America Stands Alone in Refusing Children Rights in the Digital Age

Happy Human Rights Day 2019!

The final report from the 14th Internet Governance Forum (IGF) has been released, and it carries important conclusions such as this one:

With so many children making use of the Internet – 1 in 3 Internet users in the developed world, and 1 in 2 globally, are children – the main issue surrounding children’s rights in the digital age is how to interpret and uphold such rights, which are enshrined in the Convention on the Rights of the Child.

This Convention, promoted by President Ronald Reagan and ratified in 1989, now is the most-signed human rights legislation in the world. There is just one country in the world refusing to sign it.

America.

The refusal to sign the Convention is based on a false concept of sovereignty.

This false concept is implicated in the mass incarceration of children separated from their parents by America, disgraceful exposure of networks conspiring against women and children such as Epstein and Governor Bevin, as well extremist religious groups funding a minority of politicians being allowed to deny all American children the rights they would get anywhere else in the world.

Just for comparison to other nations in the world, America’s top two causes of death of children are cars and guns, which tend to be propagated by extremists as symbols of American sovereignty.

Motor vehicle crashes caused the death of 4,074 children in 2016. That’s more than 80 kids per state. “Motor vehicle crashes were the leading cause of death for children and adolescents, representing 20% of all deaths; firearm-related injuries were the second leading cause of death, responsible for 15% of deaths.” As you can see, #2 on the list is guns — no surprise considering we are bombarded weekly with news of random senseless deaths from revolvers to machine guns. Firearms caused the death of 3,143 children in 2016.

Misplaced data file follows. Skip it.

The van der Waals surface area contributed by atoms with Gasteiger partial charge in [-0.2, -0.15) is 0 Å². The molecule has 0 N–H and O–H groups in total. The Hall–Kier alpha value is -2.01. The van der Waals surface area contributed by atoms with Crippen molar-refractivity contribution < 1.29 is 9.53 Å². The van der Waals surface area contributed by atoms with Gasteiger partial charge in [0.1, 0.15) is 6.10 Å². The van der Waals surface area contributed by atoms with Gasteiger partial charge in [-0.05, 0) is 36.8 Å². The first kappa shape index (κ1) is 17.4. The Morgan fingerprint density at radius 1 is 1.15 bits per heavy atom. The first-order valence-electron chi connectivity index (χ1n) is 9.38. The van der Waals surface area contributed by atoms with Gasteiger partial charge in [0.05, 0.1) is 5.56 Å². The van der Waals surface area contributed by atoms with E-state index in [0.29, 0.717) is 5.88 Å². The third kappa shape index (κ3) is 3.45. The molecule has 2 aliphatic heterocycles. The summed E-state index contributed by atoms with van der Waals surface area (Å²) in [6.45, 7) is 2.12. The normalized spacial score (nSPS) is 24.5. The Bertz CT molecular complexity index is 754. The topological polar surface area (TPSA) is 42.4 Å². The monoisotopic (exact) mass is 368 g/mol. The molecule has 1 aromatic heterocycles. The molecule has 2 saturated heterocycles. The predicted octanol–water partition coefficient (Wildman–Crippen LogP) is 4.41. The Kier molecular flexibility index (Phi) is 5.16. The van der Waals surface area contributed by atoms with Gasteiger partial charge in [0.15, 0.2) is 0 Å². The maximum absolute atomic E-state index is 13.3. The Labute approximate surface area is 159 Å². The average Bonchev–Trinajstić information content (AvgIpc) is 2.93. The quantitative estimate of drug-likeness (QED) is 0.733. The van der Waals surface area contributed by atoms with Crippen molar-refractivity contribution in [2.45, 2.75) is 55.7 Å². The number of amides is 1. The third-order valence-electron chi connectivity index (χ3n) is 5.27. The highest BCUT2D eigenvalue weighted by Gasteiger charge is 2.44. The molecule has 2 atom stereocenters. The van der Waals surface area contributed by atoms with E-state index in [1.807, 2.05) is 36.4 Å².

Abuse of children and murder with cars literally are so ingrained in the American power psyche they are being pardoned just this month by politicians.

The question becomes simply whether an honest campaign like the famous “Stop The Child Murder“, which dramatically improved quality of life in Holland, would ever work in America.

With cars came carnage. In 1971 alone, thirty-three hundred people—including more than four hundred children—were killed on Dutch roads. A number of organizations, including a group named Stop de Kindermoord, or Stop the Child Murder, began agitating to take the streets back from automobiles.

Forty years later America is still busy pardoning those who abuse and kill…so when will it wake up to reduce these top causes of physical death from the past age?

Other countries clearly have proven much better paths forward. What likelihood is there for America to catch up and sign the Convention to become at least a follower in child safety for the emerging digital age? Or could it even leap-frog and jump into a leadership role? One thing is certain: the current U.S. stance on rights is regressive relative to the world.

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